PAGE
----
Review: Full Frontal Feminism – Jessica Valenti

full frontal feminismFeminism isn’t dead. It just isn’t very cool anymore. Enter Full Frontal Feminism, a book that embodies the forward-looking messages that author Jessica Valenti propagated as founder of the popular website,

This revised edition includes a new foreword by Valenti, reflecting upon what’s happened in the five years since Full Frontal Feminism was originally published. With new openers from Valenti in every chapter, the book covers a range of topics, including pop culture, health, reproductive rights, violence, education, relationships, and more.

Valenti knows better than anyone that young women need a smart-ass book that deals with real-life issues in a style they can relate to. No rehashing the same old issues or belaboring where today’s young women have gone wrong. Feminism should be something young women feel comfortable with. Full Frontal Feminism is sending out the message to readers—yeah, you’re feminists, and that’s actually pretty frigging cool.

Rating: 3/5

This is really more of a basic introduction to feminism, particularly aimed at those who don’t consider themselves feminists because it’s such a dirty word. /sarcasm

As I consider myself a tad more informed on feminist issues than someone new to the concept, the book didn’t really point out things that I didn’t know before. It’s also written in a super colloquial style, which got on my nerves.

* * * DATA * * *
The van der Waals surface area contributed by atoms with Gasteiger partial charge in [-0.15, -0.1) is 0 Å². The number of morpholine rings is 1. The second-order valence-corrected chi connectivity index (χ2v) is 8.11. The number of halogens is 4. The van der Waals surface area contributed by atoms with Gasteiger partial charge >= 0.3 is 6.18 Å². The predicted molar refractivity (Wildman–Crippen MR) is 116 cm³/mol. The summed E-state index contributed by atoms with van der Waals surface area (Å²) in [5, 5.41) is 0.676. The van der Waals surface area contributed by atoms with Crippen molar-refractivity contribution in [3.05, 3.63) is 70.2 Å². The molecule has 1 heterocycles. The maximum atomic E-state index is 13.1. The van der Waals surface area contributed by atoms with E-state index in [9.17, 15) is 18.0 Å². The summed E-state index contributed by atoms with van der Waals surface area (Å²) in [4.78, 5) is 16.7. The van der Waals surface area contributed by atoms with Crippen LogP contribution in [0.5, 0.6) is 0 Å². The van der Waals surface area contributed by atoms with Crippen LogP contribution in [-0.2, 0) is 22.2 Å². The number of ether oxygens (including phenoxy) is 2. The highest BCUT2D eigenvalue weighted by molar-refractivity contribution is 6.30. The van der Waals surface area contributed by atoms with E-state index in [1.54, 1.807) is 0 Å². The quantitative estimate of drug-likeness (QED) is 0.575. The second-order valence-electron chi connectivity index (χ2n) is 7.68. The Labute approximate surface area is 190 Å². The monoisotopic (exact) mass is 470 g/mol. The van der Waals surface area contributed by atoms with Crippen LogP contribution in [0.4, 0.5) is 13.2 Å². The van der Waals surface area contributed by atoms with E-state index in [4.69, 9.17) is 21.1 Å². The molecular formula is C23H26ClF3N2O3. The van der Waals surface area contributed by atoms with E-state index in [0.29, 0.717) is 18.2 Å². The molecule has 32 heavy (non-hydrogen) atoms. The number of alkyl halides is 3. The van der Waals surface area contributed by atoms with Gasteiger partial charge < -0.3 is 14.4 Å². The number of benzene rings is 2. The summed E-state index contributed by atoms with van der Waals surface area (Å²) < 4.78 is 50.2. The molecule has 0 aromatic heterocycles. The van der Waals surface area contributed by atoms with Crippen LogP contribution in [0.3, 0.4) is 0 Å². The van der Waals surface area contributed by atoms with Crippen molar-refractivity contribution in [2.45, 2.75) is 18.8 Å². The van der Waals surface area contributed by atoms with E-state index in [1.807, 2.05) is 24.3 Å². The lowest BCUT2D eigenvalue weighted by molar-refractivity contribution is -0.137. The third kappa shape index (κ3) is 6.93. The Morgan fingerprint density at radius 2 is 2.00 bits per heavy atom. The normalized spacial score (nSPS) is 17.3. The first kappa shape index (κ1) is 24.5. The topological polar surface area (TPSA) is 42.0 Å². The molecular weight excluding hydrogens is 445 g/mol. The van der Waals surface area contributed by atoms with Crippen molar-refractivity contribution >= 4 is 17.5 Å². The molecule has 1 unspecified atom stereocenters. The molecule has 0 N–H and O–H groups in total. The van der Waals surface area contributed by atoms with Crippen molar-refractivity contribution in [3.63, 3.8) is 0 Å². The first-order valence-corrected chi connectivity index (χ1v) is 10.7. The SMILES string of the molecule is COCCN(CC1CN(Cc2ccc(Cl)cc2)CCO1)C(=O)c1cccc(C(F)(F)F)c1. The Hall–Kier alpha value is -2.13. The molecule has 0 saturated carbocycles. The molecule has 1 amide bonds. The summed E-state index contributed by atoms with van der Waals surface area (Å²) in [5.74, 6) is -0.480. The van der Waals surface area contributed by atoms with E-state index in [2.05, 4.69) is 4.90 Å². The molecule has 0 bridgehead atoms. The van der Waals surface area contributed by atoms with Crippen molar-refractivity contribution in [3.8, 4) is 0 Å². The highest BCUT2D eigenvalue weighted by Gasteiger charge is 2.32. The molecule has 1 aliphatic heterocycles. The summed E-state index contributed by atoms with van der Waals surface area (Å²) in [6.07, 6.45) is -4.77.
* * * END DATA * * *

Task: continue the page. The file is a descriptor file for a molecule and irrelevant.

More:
She also includes some contentious opinions in the book, which other reviewers have pointed out so I won’t bother to rehash – such as name changing when you get married (I actually agree with her point, but suffice to say that a book introducing people to feminism should probably err on the side of not alienating people, specifically when you don’t have enough room to explain yourself properly.)

Finally, while she makes a point of emphasising intersectional feminism (i.e. race, class, orientation, etc), it’s fairly ironic that the cover depicts a slim white person – as you do.

Of course, reading this book also filled me with utter rage – this was a fairly surface level intro to feminism, and it already managed to point out the daily indignities, the deeper injustices, the shitty double standards that women face and that pervade our society. And we see these things again and again and again, and I end up so fatigued and hopeless, because progress seems to be made in teeny tiny increments. It’s 2015 and in the grand scheme of things, there seems to be so much further to go. Heaven forbid you dip into the comments section on any article dealing with women and/or feminism – it’s populated with the trolls, the slut shamers, the MRAs, the people who genuinely just. don’t. get. it.

And it’s frustrating as all hell.

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